If you want a set of earbuds that can do much of what the AirPods Pro can for less than half the cost, think about the Nothing Ear 1.
The default frequency response closely follows our house curve, so most general consumers should be pleased with the sound. If you want to take matters a bit more into your own hands, you can choose from a few EQ presets within the free mobile app that’s available to Android and iPhone owners alike.
The Nothing Ear 1 microphone is pretty good but will still transmit background noise as you can hear in the “office” demo below.
Nothing Ear 1 microphone demo (Ideal):
Nothing Ear 1 microphone demo (Office):
How does the microphone sound to you?
The Sony WF-C500 can go anywhere
The Sony WF-C500 isn’t a particularly notable pair of earbuds because it isn’t a specialist, rather, this pair of IPX4-rated earbuds gets the job done at just about every twist and turn.
While the WF-C500 lacks noise cancelling, it has good enough isolation to rival other noise cancelling earbuds, and even outperforms the AirPods Pro with ANC on. The default frequency response is very good and should please most listeners. Still, if you’re someone who likes to tweak things to absolute perfection, the Sony Headphones Connect app (iOS and Android) has plenty to offer. Here, you can use its five-band equalizer to adjust the sound and choose to prioritize sound quality or connection stability.
This is the only headset listed to support any kind of 3D audio, and with the WF-C500 set up through the Sony app, you can take advantage of Sony 360 Reality Audio. Bear in mind, access to 360 Reality Audio content is limited to certain services like Tidal, Deezer, and Amazon Music.
The WF-C500 microphone is all right in ideal conditions but really lags behind the competition when it comes to sub-optimal environments.
Sony WF-C500 microphone demo (Ideal):
Sony WF-C500 microphone demo (Office):
How does the microphone sound to you?
Athletes and exercise enthusiasts should pick up the Jabra Elite 3
The Jabra Elite 3 is the company’s cheapest wireless earbuds to date, but it doesn’t skimp on features. You get Bluetooth 5.2 firmware along with SBC and aptX Bluetooth codec support. (Sorry, iPhone owners, no AAC here.) As with most other Jabra products, the Elite 3 is built to endure with its IP55 dust and water-resistant build, making it great for exercise.
Jabra features transparency mode with these affordable buds and a comfortable, sleek design that blends in with any outfit. The earbuds hardly protrude from the ear, and each one features a multifunction touch panel for playback and call controls. You can even select a designated smart assistant to help execute simple commands.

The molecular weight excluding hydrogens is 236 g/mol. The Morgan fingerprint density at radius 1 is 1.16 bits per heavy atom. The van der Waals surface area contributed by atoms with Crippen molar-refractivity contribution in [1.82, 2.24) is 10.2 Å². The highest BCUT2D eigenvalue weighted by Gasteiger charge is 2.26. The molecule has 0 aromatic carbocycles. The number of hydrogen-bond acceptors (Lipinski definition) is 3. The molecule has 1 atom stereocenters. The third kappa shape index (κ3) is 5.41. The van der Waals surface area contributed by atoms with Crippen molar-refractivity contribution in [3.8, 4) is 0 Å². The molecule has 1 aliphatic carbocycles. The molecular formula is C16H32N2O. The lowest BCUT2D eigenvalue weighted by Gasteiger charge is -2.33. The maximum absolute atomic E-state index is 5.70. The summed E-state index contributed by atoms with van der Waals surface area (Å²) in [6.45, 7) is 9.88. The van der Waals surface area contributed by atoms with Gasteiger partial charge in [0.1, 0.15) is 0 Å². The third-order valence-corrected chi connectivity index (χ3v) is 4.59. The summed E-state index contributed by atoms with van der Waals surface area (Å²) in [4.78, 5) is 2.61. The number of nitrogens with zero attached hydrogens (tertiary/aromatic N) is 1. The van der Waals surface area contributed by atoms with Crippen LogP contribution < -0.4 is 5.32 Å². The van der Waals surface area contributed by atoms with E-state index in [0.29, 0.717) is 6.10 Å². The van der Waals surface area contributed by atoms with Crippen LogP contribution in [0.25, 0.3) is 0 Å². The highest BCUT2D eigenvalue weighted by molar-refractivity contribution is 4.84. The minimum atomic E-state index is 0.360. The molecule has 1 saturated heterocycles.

While Jabra’s MySound+ app usually adds a significant number of software features to its other headsets, the Elite 3 has just a few that includes EQ presets and HearThrough mode. You can also enjoy Spotify integration through the earbuds, something more companies are investing in like Samsung and Skullcandy.
Jabra nails all of the fundamentals with these earphones like sound quality and isolation, making it a great pick for anyone’s daily driver.
The Jabra Elite 3 microphone is average. Take a listen to our demo below.
Jabra Elite 3 microphone demo (Old):
How does the microphone sound to you?
What makes the JLab GO Air POP a good set of cheap earbuds?
For just $19 USD, you can get the JLab GO Air POP, undercutting the cost of most of the earbuds listed here. The GO Air POP earbuds have an IPX4 rating and make for great workout earphones, plus the case has an integrated USB-A cable for charging. Standalone battery life is uniquely good at just over 11 hours, with the case adding an extra 24 hours of playtime.
Isolation is quite good too. While the earbuds do little to block out low frequencies, they do render sounds higher than 1kHz up to one-sixteenth as they’d sound without the GO Air POP. Oh, and these earbuds sound good too, which is admittedly a bit surprising for the price. You get a consistent bass and midrange output with a reasonable amount of treble emphasis. Virtually all music will sound good enough through these cheap earbuds, and if you want more bass, you can cycle through three integrated EQ presets directly from the touch controls.
Now, what are the downsides to these colorful earbuds? The microphone quality isn’t very good in anything but optimal conditions. If you only speak from the peace and quiet of your home, the mic quality will be just fine. However, those who take calls while on walks or from the office, you may want to upgrade to something else.
JLab GO Air POP microphone demo (Ideal):
JLab GO Air POP microphone demo (Wind):
How does the microphone sound to you?
Need more bass? Get the Beats Flex neckbuds
Perhaps you want a bit more oomph to your tunes than our recommendations can offer, well, you’re in luck: the Beats Flex Boosts sub-bass a bit more than most headsets. It won’t absolutely wreck a track but you will notice it and if you don’t like bass that much, you may actually want to EQ it down through one of our favorite EQ apps.